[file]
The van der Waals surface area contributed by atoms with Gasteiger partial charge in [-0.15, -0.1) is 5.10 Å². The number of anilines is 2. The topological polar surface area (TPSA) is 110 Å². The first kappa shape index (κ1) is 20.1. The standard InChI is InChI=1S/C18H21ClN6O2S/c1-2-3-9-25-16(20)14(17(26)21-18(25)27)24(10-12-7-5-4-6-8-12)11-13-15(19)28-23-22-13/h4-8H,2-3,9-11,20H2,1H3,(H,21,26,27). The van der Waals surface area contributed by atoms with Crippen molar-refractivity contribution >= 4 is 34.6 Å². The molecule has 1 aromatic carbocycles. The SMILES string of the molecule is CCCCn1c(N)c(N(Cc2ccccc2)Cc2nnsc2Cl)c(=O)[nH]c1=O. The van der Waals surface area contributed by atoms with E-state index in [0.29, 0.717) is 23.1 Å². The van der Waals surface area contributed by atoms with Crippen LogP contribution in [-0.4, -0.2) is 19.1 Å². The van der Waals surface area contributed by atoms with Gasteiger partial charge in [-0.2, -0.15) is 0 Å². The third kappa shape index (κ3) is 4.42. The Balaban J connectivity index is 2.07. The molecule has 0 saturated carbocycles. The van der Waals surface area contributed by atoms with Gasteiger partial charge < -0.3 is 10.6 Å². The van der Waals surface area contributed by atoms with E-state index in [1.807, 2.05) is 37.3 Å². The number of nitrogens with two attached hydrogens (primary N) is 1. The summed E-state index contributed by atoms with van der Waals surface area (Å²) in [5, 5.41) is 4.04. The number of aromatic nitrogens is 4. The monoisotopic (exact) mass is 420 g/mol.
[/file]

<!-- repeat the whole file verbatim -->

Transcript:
The van der Waals surface area contributed by atoms with Gasteiger partial charge in [-0.15, -0.1) is 5.10 Å². The number of anilines is 2. The topological polar surface area (TPSA) is 110 Å². The first kappa shape index (κ1) is 20.1. The standard InChI is InChI=1S/C18H21ClN6O2S/c1-2-3-9-25-16(20)14(17(26)21-18(25)27)24(10-12-7-5-4-6-8-12)11-13-15(19)28-23-22-13/h4-8H,2-3,9-11,20H2,1H3,(H,21,26,27). The van der Waals surface area contributed by atoms with Crippen molar-refractivity contribution >= 4 is 34.6 Å². The molecule has 1 aromatic carbocycles. The SMILES string of the molecule is CCCCn1c(N)c(N(Cc2ccccc2)Cc2nnsc2Cl)c(=O)[nH]c1=O. The van der Waals surface area contributed by atoms with E-state index in [0.29, 0.717) is 23.1 Å². The van der Waals surface area contributed by atoms with Crippen LogP contribution in [-0.4, -0.2) is 19.1 Å². The van der Waals surface area contributed by atoms with Gasteiger partial charge in [-0.2, -0.15) is 0 Å². The third kappa shape index (κ3) is 4.42. The Balaban J connectivity index is 2.07. The molecule has 0 saturated carbocycles. The van der Waals surface area contributed by atoms with Gasteiger partial charge < -0.3 is 10.6 Å². The van der Waals surface area contributed by atoms with E-state index in [1.807, 2.05) is 37.3 Å². The number of nitrogens with two attached hydrogens (primary N) is 1. The summed E-state index contributed by atoms with van der Waals surface area (Å²) in [5, 5.41) is 4.04. The number of aromatic nitrogens is 4. The monoisotopic (exact) mass is 420 g/mol.